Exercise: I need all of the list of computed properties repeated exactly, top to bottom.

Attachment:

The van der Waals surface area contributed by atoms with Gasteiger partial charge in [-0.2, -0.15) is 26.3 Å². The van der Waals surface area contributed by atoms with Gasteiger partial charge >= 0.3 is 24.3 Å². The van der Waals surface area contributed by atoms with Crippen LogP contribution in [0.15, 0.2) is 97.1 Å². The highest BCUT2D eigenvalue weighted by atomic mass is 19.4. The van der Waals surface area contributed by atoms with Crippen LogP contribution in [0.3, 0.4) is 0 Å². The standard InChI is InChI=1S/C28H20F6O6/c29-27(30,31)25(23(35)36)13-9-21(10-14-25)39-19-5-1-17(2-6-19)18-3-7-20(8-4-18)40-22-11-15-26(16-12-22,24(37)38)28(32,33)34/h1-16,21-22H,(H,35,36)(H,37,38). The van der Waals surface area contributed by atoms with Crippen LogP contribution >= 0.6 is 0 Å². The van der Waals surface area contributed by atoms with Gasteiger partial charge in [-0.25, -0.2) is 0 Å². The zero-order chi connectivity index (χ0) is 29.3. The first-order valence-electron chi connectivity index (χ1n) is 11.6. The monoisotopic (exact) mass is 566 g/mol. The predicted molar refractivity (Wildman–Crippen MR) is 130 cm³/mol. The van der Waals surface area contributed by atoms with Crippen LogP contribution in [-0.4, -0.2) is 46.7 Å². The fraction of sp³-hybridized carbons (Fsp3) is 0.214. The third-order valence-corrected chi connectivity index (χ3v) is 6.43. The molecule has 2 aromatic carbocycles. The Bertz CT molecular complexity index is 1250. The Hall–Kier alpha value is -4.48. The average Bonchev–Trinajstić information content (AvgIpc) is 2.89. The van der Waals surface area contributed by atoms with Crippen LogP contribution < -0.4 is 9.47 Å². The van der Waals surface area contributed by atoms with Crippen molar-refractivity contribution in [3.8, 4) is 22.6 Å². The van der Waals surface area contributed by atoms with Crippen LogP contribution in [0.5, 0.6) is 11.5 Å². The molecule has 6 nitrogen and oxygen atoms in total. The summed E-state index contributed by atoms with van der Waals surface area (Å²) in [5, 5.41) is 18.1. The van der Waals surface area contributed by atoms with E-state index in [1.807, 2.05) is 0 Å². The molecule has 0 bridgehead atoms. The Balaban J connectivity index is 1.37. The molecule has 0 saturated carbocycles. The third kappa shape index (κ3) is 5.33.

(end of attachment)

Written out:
The van der Waals surface area contributed by atoms with Gasteiger partial charge in [-0.2, -0.15) is 26.3 Å². The van der Waals surface area contributed by atoms with Gasteiger partial charge >= 0.3 is 24.3 Å². The van der Waals surface area contributed by atoms with Crippen LogP contribution in [0.15, 0.2) is 97.1 Å². The highest BCUT2D eigenvalue weighted by atomic mass is 19.4. The van der Waals surface area contributed by atoms with Crippen LogP contribution in [0.3, 0.4) is 0 Å². The standard InChI is InChI=1S/C28H20F6O6/c29-27(30,31)25(23(35)36)13-9-21(10-14-25)39-19-5-1-17(2-6-19)18-3-7-20(8-4-18)40-22-11-15-26(16-12-22,24(37)38)28(32,33)34/h1-16,21-22H,(H,35,36)(H,37,38). The van der Waals surface area contributed by atoms with Crippen LogP contribution >= 0.6 is 0 Å². The van der Waals surface area contributed by atoms with Gasteiger partial charge in [-0.25, -0.2) is 0 Å². The zero-order chi connectivity index (χ0) is 29.3. The first-order valence-electron chi connectivity index (χ1n) is 11.6. The monoisotopic (exact) mass is 566 g/mol. The predicted molar refractivity (Wildman–Crippen MR) is 130 cm³/mol. The van der Waals surface area contributed by atoms with Crippen LogP contribution in [-0.4, -0.2) is 46.7 Å². The fraction of sp³-hybridized carbons (Fsp3) is 0.214. The third-order valence-corrected chi connectivity index (χ3v) is 6.43. The molecule has 2 aromatic carbocycles. The Bertz CT molecular complexity index is 1250. The Hall–Kier alpha value is -4.48. The average Bonchev–Trinajstić information content (AvgIpc) is 2.89. The van der Waals surface area contributed by atoms with Crippen LogP contribution < -0.4 is 9.47 Å². The van der Waals surface area contributed by atoms with Crippen molar-refractivity contribution in [3.8, 4) is 22.6 Å². The van der Waals surface area contributed by atoms with Crippen LogP contribution in [0.5, 0.6) is 11.5 Å². The molecule has 6 nitrogen and oxygen atoms in total. The summed E-state index contributed by atoms with van der Waals surface area (Å²) in [5, 5.41) is 18.1. The van der Waals surface area contributed by atoms with E-state index in [1.807, 2.05) is 0 Å². The molecule has 0 bridgehead atoms. The Balaban J connectivity index is 1.37. The molecule has 0 saturated carbocycles. The third kappa shape index (κ3) is 5.33.